Nagore Durgha Shrine is located at 140 Telok Ayer Street, in 1827, a piece of land at the corner of Telok Ayer Street and Boon Tat Street was granted to a man named Kaderpillai, on condition that it not be used for a wood or attap building. Lease 325 (Survey No. 7453) was issued for 99 years from 1 October 1827. One of the earliest houses of worship in Singapore, the Nagore Durgha Shrine was built of brick and plaster and completed in 1830. It is said that the shrine was built by brothers Mohammed and Haja Mohideen as a memorial to a holy man, Shahul Hamid of Nagore in southern India.




G.D. Coleman was the architect of the Church of St Andrew (St Andrew's Cathedral). It opened for services on 1 October 1834 and it was consecrated on 6 October 1834 by the Bishop of Calcutta. A spire was added by J.T.Thomson in 1842 because the Church looked like a Town Hall, College or Assembly Room.



 

The Singapore Free Press, Singapore's second English language newspaper after the Singapore Chronicle, was published for the first time on 1 October 1835. Launched by William Napier with co-founders G.D. Coleman, Edward Boustead and Walter Scott Lorrain, the Singapore Free Press remained in circulation until 1869. It was revived in 1884 by Charles Buckley, bought over by The Straits Times in 1946 and merged with The Malay Mail in 1962.



 

On 1 October 1924, Kandang Kerbau Hospital was opened with 30 beds and 12 children’s cots. The hospital was led by Professor J S English, Singapore’s first Professor of O&G. On that momentous day, five babies were born – three Malays, one Chinese and a Japanese. In those days, maternal and infant mortality rates were high. The hospital’s mission then was to provide good maternity care and midwifery training for medical students and pupil midwives to bring the mortality rates down.



 

United Overseas Bank site marked the beginnings of one of Singapore’s largest banks. Founded on 6 August 1935, it was known as the United Chinese Bank. Open for business on 1 October 1935 in Bonham Building, it became the United Overseas Bank in 1965. The 30-storeyed UOB Building was officially opened on 19 October 1974 before the twin-tower UOB Plaza was officially opened in 1995.



 

When the Toa Payoh Town Centre Bus terminus opened on 1 October 1971, all of its Toa Payoh Services clustered in 3 terminals were called to the new bus terminus located at the town cenre.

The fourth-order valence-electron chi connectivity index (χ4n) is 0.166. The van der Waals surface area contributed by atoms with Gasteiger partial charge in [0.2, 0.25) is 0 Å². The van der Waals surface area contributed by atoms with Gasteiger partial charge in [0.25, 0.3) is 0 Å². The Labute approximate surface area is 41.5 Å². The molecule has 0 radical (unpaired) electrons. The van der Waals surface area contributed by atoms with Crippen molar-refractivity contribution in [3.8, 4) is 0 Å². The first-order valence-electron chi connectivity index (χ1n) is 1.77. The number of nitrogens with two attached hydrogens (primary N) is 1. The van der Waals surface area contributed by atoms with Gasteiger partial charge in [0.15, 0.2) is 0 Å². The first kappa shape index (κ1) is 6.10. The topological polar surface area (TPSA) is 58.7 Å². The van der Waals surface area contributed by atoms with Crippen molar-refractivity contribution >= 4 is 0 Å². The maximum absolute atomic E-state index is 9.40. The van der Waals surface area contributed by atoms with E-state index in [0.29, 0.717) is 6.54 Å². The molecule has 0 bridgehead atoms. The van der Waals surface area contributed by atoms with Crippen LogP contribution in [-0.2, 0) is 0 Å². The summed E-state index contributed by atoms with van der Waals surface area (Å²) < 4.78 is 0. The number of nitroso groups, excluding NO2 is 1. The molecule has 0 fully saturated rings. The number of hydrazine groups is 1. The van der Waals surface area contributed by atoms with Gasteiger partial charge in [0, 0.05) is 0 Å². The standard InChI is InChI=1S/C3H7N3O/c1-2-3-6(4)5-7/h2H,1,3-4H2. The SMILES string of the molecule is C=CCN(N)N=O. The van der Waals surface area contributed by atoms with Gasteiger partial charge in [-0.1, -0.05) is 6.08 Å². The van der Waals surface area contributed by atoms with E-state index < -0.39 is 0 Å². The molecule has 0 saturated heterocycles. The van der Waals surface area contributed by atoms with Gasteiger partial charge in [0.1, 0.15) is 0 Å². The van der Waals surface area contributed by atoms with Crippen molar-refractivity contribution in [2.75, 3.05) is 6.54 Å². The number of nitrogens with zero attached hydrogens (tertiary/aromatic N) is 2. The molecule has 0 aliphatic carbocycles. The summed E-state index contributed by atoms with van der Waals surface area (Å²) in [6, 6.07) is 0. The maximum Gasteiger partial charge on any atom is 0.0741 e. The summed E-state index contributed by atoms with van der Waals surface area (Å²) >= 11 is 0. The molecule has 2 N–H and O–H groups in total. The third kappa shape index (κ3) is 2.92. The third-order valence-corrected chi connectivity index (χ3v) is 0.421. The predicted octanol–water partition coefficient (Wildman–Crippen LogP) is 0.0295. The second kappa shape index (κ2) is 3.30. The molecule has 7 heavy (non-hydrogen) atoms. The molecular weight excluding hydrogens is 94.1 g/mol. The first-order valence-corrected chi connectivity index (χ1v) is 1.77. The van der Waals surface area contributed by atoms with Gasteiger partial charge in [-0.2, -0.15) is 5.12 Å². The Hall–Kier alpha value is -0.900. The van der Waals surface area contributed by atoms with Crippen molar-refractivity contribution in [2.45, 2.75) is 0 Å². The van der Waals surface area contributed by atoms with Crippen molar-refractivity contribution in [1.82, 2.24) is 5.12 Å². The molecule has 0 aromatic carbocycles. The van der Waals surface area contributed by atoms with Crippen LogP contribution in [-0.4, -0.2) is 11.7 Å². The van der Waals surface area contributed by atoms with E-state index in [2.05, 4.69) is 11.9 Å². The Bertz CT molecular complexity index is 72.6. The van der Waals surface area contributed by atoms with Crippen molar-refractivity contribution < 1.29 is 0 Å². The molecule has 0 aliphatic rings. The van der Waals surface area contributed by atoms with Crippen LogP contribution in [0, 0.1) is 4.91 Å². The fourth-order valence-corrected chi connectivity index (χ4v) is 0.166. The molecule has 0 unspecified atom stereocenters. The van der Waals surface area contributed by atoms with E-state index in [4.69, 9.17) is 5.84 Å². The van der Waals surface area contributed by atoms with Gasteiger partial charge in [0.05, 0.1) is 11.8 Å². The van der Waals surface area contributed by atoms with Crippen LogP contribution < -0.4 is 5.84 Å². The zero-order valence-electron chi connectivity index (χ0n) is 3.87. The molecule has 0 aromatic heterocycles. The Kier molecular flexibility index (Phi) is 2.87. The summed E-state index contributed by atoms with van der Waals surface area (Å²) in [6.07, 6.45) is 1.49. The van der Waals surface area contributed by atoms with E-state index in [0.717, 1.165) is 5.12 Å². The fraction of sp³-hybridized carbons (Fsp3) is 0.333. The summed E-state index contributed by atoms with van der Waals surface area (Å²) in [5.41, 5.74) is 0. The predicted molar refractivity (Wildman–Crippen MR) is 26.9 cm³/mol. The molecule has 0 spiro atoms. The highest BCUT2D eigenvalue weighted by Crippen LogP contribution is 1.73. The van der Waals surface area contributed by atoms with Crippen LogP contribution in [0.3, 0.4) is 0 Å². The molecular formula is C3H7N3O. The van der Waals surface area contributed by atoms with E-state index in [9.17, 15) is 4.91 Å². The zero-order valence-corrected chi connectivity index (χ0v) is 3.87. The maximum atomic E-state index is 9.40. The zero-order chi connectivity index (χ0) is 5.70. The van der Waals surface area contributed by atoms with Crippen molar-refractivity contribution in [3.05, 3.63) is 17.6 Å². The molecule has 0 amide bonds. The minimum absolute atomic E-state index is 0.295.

In April 1971 the Malaysian Deputy Prime Minister announced the formation of Malaysian Airline System or MAS. Following this, on 30 June 1972, it was announced that Singapore would have its own airline, to be called Singapore Airlines or SIA. On 1 October 1972, Malaysia Singapore Airlines or MSA ceased to exist and in its place emerged two new flag carriers, SIA and MAS.



 

The Singapore Sports Council (SSC) was formed on 1 October 1973 with the merger of the National Sports Promotion Board (NSPB) and the National Stadium Corporation (NSC).



 

The Singapore Institute of Standards and Industrial Research (SISIR) was originally established in 1963 as the Industrial Research Unit within the Economic Development Board. This unit was later renamed SISIR in 1969 and tasked with promoting quality consciousness among local manufacturers as well as serving as a technical and consultancy agency. On 1 October 1973, SISIR became an independent statutory board and it continued to evolve to meet the changing needs of the manufacturing sector. However, in April 1996, SISIR merged with the National Productivity Board (NPB) to form the Singapore Productivity and Standards Board (PSB).



 

Dato' Tay Siew Lee, Jannie nee Chan (Dr), managing director of The Hour Glass, voted one of the top 50 Women Entrepreneurs of the World in 1997 and the first female President of the Asean Business Forum and the Singapore Retailers Association. Tay had always dreamt of owning a luxury watch boutique. On 1 October 1979, she and her husband started The Hour Glass with Metro Holdings. The shop was set up in Lucky Plaza and specialised in Swiss watches. With $200,000 expenditure on its furnishing, it projected a classy image for her customers. Under her directorship, The Hour Glass expanded to nine local outlets and six overseas outlets, namely Hongkong, Taipei, Australia, Malaysia, Indonesia and Thailand. Later, she diversified her business and went into property investments, restaurant business, jewellery and antique arts collection.



 

The Victoria Memorial Hall was renovated in the late 1970s to serve as a concert hall, with its seating capacity increased by the addition of a gallery. This major undertaking was related to the formation of the Singapore Symphony Orchestra in the same period, and the two came together in a glittering occasion, the first concert, re-opened as Victoria Concert Hall, in the presence of Prime Minister Lee Kuan Yew, on 1 October 1980.